Did you know there are 178 species of birds to be spotted in Ireland? Who better to ask for tips on which islands to visit for some prime birdwatching this summer than the esteemed Irish author and ornithologist David Cabot? He shares his recommendations for day or overnight trips while I give suggestions on where to stay in the vicinity …
Great Saltee, Co Wexford
Take a 15-minute boat trip from Kilmore Quay (there is a daily service provided during summer: text Declan Bates: 087 2529736 for a booking). On landing, keep to the path and walk up to imposing Throne of Prince Michael Neale the First. Carry on along the cliff tops to the south end of island where there is an ever expanding gannet colony. Stay well back, so as not to disturb the (10,000) birds. Visitors will have magnificent views of puffins (much reduced numbers in recent years) on grassy slopes above the cliffs on the walk south. Below, breeding razorbills, guillemots, kittiwakes and fulmars, that glide effortlessly along cliffs, are to be seen in good numbers. Herring, lesser black-backed and greater black-backed gulls can also be encountered on the island. Ravens, a Peregrine falcon and possibly chough may be seen, if you are lucky. There is also a wonderful profusion of bluebells, sea pinks, sea campions and many other maritime flowers. You may spot some grey seals in the water below the eastern cliffs. Take all litter, especially food, back with you. This island is for day visiting only, no camping is allowed without permission from the owners.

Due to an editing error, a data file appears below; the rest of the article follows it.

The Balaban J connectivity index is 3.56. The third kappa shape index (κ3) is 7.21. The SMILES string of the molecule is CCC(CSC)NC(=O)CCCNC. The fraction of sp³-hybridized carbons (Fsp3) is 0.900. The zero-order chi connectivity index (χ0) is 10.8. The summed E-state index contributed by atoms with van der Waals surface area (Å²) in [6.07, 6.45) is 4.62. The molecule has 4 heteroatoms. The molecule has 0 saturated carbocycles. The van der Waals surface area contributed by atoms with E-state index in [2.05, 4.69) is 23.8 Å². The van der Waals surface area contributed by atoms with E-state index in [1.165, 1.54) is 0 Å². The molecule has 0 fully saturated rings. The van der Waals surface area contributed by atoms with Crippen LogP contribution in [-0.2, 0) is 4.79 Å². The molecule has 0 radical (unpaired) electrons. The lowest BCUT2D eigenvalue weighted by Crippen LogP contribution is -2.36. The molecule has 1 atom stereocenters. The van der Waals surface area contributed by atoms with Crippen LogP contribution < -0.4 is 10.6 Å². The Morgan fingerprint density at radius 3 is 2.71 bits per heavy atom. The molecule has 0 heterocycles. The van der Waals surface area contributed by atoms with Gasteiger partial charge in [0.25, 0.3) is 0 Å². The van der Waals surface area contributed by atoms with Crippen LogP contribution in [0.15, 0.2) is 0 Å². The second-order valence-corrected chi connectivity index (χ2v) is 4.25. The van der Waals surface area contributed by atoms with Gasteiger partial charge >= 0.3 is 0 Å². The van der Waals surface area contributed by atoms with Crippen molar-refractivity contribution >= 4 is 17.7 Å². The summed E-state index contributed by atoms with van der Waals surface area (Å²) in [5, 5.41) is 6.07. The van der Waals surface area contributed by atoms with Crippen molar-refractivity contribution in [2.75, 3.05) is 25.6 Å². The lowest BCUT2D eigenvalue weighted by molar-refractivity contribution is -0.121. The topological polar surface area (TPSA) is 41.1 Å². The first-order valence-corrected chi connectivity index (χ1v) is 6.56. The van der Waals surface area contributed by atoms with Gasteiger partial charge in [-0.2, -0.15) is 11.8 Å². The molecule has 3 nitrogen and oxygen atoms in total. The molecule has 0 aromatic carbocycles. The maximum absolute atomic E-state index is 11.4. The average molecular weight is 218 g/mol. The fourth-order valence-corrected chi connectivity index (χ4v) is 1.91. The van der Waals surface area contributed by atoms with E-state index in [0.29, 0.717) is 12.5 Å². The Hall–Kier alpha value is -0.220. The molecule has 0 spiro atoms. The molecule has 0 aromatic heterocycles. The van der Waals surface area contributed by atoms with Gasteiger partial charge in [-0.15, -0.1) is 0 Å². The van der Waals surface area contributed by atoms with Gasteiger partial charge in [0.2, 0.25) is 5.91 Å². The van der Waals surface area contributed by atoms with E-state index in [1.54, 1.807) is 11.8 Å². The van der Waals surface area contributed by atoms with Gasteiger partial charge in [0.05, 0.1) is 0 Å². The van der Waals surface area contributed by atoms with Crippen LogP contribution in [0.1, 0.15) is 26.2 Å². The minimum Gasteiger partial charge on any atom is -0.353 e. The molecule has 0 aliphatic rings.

Where to Stay: Pond Suites, Marlfield House, Gorey, Co Wexford
There are five new Pond suites, comprising four one-bed and one two- bed, all have very large patio terraces facing onto the pond, which is surrounded by lush planting and foliage. Ornithologists and botanists will enjoy the views and bon viveurs the cuisine and service a la russe at the main house. A totally pampering break is guaranteed and prices are from €400. Other packages include dinner in The Duck restaurant and The Conservatory restaurant from €498; www.marlfield.ie
Skellig Michael, Co Kerry
When weather permits, there are several boat operators that will take you to this impressive seabird island but you need to book beforehand. On approaching the island, there is one of the largest gannet colonies in the Atlantic on nearby Little Skellig – there are more than 70,000 breeding birds, looking like snow on the island! On the sea journey watch out for storm petrels and Manx shearwaters, skimming low over the water as they search for food. On the island, as you walk up to the monastic settlement, there are many puffins on the grassy slopes. Also, fulmars, razorbills, guillemots and kittiwakes nesting on the cliffs. Listen close up to the stone walls in the settlement for the churring calls of storm petrels nesting within the stone cervices.
Where to Stay: Royal Hotel Valentia
The Royal Hotel in the pretty village of Knightstown is a good base for exploring the island, which boasts a set of tracks made by amphibians known as tetrapods over 350 million years ago when Ireland was south of the equator. Valentia was also the location of the first transatlantic telegraph cable. Trips to the Skelligs are best booked in advance and boats leave from a number of nearby harbours; the nearest to Royal Hotel is Portmagee. Valentia island is also within the Kerry International Gold Tier Dark Sky Reserve meaning on clear moonless nights the sky is simply stunning. The Royal Hotel offers a three-night Dark Skies experience, €300 for two people, including an astronomy presentation, lunch and tour of the island; www.royalvalentia.ie